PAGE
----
The Rock and Roll Hall of Fame + Museum

summer teacher institute :: Blog

The personal stories are always the best ones

Wednesday, July 13: 2:34 p.m.
Posted by Sarah Dougher

Guest blog courtesy of 2011 Summer Teacher Institute participant Sarah Dougher, educator at Portland State University and at the Rock ‘n’ Roll Camp for Girls in Portland.

One thing about exploring the history of women is that in order to tell these important stories, the personal is made public, and the personal often becomes political. Although this is an old saw, it sings a new tune when we are talking about the materials in the Women who Rock: Vision, Passion, Power exhibit. Upon seeing Wanda Jackson’s dress, a kind of shabby-looking red, white and blue number hanging next to her hand-decorated guitar, our tour guide mentioned that when the museum had asked Jackson for items to display, she didn’t have many dresses from the early period.  She explained that her mom made all her dresses by hand, and because they were poor, would often recycle elements, such as fringe and rhinestones, in dress after dress. 

What we saw displayed at the museum were elements that may have graced the famous dress that did not cover her shoulders when she first played at the Grand Ole Opry. She was forced by the host to wear a jacket on stage ...

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Dreams Can Come True in Cleveland

Thursday, June 30: 11:50 a.m.
Posted by Bernie Howitt

Guest blog courtesy of 2011 Summer Teacher Institute participant Bernie Howitt of Australia.

Rock and roll has a proud and rich history which celebrates a major American cultural achievement. To the rest of the world, rock and roll was often their first and most meaningful point of contact with “America.” When Chuck Berry sang, “I’m so glad I’m livin’ in the USA” in 1959, he was echoing the aspirations of everyone who wasn’t.

The Rock and Roll Hall of Fame and Museum is deservedly the centre point of the celebration and commemoration of rock history. Equally impressive is the commitment to education embodied in the Summer Teacher Institute. To gather teachers together and share the resources and expertise of the Museum and its staff is an incredible opportunity. As an Australian history teacher passionate about the role rock music can play in enthusing and inspiring students, the chance to attend STI represented a dream.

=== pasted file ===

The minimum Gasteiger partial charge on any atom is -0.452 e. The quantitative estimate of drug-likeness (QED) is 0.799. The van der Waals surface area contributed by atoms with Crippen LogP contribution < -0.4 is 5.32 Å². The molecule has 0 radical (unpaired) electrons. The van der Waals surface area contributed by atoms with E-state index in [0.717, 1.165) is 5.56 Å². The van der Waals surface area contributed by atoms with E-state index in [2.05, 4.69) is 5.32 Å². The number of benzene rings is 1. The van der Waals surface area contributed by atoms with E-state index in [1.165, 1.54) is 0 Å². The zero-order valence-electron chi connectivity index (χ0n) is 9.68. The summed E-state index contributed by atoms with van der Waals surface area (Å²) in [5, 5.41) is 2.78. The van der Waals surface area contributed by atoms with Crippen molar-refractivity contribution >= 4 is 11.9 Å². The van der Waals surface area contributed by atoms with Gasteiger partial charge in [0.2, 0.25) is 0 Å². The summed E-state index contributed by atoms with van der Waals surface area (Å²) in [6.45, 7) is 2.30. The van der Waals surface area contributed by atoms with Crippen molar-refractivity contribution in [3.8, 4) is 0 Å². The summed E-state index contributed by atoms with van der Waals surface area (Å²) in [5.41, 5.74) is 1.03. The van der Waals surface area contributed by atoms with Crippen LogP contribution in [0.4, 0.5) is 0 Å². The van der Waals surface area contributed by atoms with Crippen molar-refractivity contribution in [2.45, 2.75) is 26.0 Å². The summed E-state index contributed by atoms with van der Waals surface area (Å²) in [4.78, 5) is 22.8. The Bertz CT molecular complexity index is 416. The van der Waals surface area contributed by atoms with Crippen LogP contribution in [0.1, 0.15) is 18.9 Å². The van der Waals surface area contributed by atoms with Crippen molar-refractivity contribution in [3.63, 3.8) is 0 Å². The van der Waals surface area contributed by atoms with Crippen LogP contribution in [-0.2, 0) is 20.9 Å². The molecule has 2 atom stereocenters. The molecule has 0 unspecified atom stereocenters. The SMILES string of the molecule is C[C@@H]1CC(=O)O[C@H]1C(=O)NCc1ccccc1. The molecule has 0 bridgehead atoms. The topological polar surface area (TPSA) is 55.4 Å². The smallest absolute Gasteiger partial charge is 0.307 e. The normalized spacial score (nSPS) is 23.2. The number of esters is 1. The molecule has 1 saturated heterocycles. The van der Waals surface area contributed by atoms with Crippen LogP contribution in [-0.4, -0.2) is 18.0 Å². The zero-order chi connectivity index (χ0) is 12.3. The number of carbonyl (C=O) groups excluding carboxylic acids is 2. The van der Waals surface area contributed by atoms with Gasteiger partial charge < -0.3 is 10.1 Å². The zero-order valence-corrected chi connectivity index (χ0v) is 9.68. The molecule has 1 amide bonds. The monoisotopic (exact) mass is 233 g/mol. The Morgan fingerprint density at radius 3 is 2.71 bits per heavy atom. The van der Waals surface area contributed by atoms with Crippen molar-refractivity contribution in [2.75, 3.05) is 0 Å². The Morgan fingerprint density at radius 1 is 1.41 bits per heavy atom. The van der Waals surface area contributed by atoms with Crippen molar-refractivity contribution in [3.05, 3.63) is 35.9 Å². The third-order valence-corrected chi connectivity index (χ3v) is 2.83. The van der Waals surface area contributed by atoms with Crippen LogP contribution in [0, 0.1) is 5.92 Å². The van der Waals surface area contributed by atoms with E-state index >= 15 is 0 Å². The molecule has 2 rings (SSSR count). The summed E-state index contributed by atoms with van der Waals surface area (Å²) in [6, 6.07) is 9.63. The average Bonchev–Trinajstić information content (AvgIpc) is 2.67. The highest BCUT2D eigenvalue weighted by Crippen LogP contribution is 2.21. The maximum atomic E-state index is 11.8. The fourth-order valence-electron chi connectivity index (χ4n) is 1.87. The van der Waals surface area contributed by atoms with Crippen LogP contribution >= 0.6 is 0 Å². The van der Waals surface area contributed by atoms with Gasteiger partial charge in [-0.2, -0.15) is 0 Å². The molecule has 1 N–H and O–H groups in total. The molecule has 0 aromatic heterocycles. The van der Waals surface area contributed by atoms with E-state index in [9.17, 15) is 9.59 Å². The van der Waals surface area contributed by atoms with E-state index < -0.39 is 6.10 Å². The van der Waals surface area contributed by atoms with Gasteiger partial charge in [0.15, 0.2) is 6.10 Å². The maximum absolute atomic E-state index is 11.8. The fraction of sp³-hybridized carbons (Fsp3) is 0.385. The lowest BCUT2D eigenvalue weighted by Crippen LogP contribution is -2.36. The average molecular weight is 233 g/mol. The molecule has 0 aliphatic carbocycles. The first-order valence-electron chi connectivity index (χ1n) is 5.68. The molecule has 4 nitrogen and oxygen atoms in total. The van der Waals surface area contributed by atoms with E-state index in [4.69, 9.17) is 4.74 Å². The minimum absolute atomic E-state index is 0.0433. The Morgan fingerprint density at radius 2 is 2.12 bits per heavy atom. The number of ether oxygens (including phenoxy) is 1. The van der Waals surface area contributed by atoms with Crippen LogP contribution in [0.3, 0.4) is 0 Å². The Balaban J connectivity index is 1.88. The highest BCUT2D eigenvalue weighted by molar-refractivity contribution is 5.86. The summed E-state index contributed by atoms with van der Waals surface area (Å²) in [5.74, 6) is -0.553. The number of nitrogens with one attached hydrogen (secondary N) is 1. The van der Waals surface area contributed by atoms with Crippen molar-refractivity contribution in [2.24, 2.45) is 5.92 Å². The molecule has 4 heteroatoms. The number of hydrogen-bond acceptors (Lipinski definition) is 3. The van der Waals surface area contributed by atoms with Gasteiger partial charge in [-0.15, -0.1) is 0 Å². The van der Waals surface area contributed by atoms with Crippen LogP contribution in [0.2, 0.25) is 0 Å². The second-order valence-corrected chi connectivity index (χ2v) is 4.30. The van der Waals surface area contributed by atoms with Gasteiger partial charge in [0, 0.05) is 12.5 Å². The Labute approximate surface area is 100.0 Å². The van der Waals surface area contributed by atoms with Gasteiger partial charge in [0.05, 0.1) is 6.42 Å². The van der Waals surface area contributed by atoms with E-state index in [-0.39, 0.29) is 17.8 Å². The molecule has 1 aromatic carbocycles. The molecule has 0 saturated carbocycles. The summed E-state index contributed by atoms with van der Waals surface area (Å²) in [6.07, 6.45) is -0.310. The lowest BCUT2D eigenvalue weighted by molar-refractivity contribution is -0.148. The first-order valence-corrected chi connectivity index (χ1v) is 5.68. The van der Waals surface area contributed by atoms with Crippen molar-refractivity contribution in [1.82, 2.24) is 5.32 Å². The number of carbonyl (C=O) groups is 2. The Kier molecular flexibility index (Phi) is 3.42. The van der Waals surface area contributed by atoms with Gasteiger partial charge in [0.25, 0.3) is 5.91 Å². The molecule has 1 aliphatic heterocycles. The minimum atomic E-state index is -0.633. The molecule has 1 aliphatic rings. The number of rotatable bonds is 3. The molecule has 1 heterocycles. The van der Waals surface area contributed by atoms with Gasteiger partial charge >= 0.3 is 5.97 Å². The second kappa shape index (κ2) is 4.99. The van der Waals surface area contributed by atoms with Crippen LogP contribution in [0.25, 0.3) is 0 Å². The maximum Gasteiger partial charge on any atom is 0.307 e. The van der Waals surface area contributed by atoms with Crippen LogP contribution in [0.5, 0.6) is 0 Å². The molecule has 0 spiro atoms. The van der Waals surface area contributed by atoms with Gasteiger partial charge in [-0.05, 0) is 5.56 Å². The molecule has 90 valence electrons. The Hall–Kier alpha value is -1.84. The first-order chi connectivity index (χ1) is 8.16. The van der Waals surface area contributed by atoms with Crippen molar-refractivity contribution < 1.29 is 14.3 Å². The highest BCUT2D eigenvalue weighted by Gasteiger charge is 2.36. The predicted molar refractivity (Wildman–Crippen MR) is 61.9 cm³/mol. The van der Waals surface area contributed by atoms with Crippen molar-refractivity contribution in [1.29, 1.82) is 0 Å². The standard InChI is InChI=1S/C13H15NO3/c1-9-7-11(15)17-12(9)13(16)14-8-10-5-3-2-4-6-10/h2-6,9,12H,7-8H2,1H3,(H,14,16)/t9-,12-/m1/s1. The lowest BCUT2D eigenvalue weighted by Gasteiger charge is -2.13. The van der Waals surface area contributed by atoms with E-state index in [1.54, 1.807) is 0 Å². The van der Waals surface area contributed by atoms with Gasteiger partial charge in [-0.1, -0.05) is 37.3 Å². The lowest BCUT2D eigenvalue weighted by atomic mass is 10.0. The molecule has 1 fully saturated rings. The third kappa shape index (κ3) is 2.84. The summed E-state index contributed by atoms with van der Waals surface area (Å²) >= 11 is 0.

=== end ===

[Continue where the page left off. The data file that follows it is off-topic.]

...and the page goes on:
Amazingly dreams can occasionally come true. I was supposed to visit the Hall of Fame and Museum in September 2001, when fate tragically intervened. For years I thought I’d missed my chance, but I kept checking the website, envious of the resources ...

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Electrifying the Classroom: A Look at Summer Teacher Institute 2010

Friday, July 2: 9:34 a.m.
Rock Hall inductee Bobby Massey of the O'Jays (right) with Director of Education Jason Hanley.

Last week the Rock Hall hosted its annual Summer Teacher Institute – an intensive workshop for educators where the Museum becomes the classroom and rock and roll becomes the teacher.  This year we welcomed 50 teachers from 17 states and Canada to the house that rock built to learn how they can use popular music in their own curriculum.  It’s an exciting time and one of my favorite weeks of the year.  The energy is palpable and contagious.

I think what makes Summer Teacher Institute so exciting is the diversity of experience that each year’s participants brings.  From kindergarten teachers to college professors, music teachers to science teachers, STI brings educators from all sides together to find ways to make learning come alive for their students through the power of rock and roll.  This year, I met an English teacher from San Francisco interested in the poetry of rock lyrics (he took the red-eye flight just to get here in time!), a US History teacher from New Jersey preparing to teach his own high school rock history course this fall (he said it filled up in five minutes), and a group of teachers from Milwaukee curious to learn how ...

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